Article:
Just as the words come out of his mouth, I look up 66th Street and spot a group of women charging down the sidewalk. "Here they come," he says. The women are all designer purses, big coats, dyed hair, lipstick, and Long Island accents.
"We're VIPs!" yells one. "We have a guest, and she's on the show!"
I greet the guest, a mother named Julie.
"What will you talk about on air?" I ask.
"I have some funny advice," she says. "I tell my kids never to leave the house without food, because I'm afraid they'll starve to death." Her purse is stuffed with apples. She always encourages healthy snacking, she says.
"Why do you follow Oz?" I ask Julie.
"The show is, like, magical," she says.
Her choice of words is apt. The trouble with Oz is precisely that he mixes magic and science. He holds himself up as a medical man, "America's Doctor," even though he's traded the ideals of science for those of entertainment.
To date, the medical profession has done nothing to formally admonish its most famous member. After Oz's appearance at the Senate subcommittee last summer, the American Medical Association could only muster that it's "not empowered to take action against a physician's license to practice medicine." That power lies with state regulators, who were also silent. The one scientific article that systematically examined the evidence behind Oz's show was published not in an American medical journal but in a British one.
Some doctors are advocating for change. Benjamin Mazer, the medical student and blogger, has asked the American Medical Association to publicly condemn physicians who use the media to share medical misinformation. He also wants to see the organization create ethics guidelines for media doctors like Oz.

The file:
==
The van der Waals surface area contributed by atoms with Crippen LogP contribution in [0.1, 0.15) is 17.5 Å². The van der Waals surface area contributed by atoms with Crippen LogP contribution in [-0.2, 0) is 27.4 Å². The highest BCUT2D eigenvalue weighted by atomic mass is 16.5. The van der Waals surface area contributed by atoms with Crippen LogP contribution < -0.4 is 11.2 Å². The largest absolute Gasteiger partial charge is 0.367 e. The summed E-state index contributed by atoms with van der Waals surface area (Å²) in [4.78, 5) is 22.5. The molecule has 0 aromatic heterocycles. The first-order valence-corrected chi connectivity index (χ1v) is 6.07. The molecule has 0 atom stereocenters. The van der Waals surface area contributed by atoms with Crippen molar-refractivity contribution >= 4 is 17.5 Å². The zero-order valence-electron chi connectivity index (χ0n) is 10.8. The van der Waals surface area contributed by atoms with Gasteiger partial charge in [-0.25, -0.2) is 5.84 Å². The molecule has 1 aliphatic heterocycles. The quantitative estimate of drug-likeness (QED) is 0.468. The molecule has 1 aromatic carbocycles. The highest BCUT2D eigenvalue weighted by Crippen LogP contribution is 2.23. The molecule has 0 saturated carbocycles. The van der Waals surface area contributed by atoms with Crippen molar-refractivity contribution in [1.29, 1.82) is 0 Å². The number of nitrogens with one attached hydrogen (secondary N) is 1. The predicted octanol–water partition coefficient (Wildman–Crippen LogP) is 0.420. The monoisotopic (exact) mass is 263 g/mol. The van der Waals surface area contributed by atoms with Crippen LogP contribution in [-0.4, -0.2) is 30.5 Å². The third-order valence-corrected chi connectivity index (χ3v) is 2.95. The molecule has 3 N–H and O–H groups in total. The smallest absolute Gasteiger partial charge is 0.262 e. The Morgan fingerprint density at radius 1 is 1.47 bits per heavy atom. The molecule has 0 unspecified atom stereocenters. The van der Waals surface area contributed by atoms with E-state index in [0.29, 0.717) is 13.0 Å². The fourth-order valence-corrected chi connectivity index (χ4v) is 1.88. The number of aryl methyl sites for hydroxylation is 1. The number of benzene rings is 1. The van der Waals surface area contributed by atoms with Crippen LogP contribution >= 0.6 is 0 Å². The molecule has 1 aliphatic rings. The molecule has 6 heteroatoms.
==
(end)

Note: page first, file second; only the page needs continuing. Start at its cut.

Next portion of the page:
A group of professors, scientists and doctors, led by Stanford University's Henry Miller, is asking Columbia to reconsider Oz's faculty appointment. "Dr. Oz is guilty of either outrageous conflicts of interest or flawed judgments about what constitutes appropriate medical treatments, or both," they wrote in a recent letter to Lee Goldman, Columbia's dean of the faculties of health sciences and medicine. "Members of the public are being misled and endangered, which makes Dr. Oz's presence on the faculty of a prestigious medical institution unacceptable."
The medical community's reluctance to hold Oz accountable is part of a problem that's bigger than the man himself. The number-one book on Amazon.com in the children's health category is an anti-vaccine guide. The "natural" supplements business now rivals the pharmaceutical industry in profitability — and is much less regulated, largely because of a small handful of powerful congressmen with ties to supplement-makers. Americans spend billions on homeopathy despite the overwhelming evidence that it doesn't work. While we don't go to hairdressers to talk about the mechanics of our cars or ask waiters for legal counsel, when it comes to our bodies, we routinely take medical advice from just about any celebrity "expert" — actor or folk singer, business tycoon or "Food Babe." This problem will only become more urgent in a multimedia age, when information is balkanized and health proselytizers can disseminate their messages through YouTube, Twitter, Facebook, and more.
There are not enough people speaking out against faulty science in health — what Caulfield calls the "slow drift toward a faith-based approach." As a gifted researcher and doctor, and a charismatic communicator, Oz had the potential to be a voice of reason in this moment of confusion. Instead, he's leading America adrift.